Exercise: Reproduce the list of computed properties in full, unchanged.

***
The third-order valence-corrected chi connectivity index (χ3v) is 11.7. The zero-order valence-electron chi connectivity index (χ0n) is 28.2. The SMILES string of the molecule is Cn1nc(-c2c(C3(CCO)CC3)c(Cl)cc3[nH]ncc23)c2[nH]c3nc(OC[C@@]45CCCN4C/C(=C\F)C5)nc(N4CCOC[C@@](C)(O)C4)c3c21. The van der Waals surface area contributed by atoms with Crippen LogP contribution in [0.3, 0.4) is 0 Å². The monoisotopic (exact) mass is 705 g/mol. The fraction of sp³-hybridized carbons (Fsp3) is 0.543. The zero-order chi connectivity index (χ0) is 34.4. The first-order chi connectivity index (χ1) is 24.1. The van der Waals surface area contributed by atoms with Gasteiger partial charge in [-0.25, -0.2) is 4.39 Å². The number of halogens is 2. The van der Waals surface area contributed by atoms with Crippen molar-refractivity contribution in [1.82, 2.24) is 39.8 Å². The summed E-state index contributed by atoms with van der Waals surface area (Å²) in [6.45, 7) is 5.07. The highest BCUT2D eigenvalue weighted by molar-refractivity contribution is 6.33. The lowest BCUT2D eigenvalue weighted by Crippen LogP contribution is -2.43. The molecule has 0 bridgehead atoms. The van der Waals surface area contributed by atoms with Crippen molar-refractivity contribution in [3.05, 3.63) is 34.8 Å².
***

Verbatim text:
The third-order valence-corrected chi connectivity index (χ3v) is 11.7. The zero-order valence-electron chi connectivity index (χ0n) is 28.2. The SMILES string of the molecule is Cn1nc(-c2c(C3(CCO)CC3)c(Cl)cc3[nH]ncc23)c2[nH]c3nc(OC[C@@]45CCCN4C/C(=C\F)C5)nc(N4CCOC[C@@](C)(O)C4)c3c21. The van der Waals surface area contributed by atoms with Crippen LogP contribution in [0.3, 0.4) is 0 Å². The monoisotopic (exact) mass is 705 g/mol. The fraction of sp³-hybridized carbons (Fsp3) is 0.543. The zero-order chi connectivity index (χ0) is 34.4. The first-order chi connectivity index (χ1) is 24.1. The van der Waals surface area contributed by atoms with Gasteiger partial charge in [-0.25, -0.2) is 4.39 Å². The number of halogens is 2. The van der Waals surface area contributed by atoms with Crippen molar-refractivity contribution in [1.82, 2.24) is 39.8 Å². The summed E-state index contributed by atoms with van der Waals surface area (Å²) in [6.45, 7) is 5.07. The highest BCUT2D eigenvalue weighted by molar-refractivity contribution is 6.33. The lowest BCUT2D eigenvalue weighted by Crippen LogP contribution is -2.43. The molecule has 0 bridgehead atoms. The van der Waals surface area contributed by atoms with Crippen molar-refractivity contribution in [3.05, 3.63) is 34.8 Å².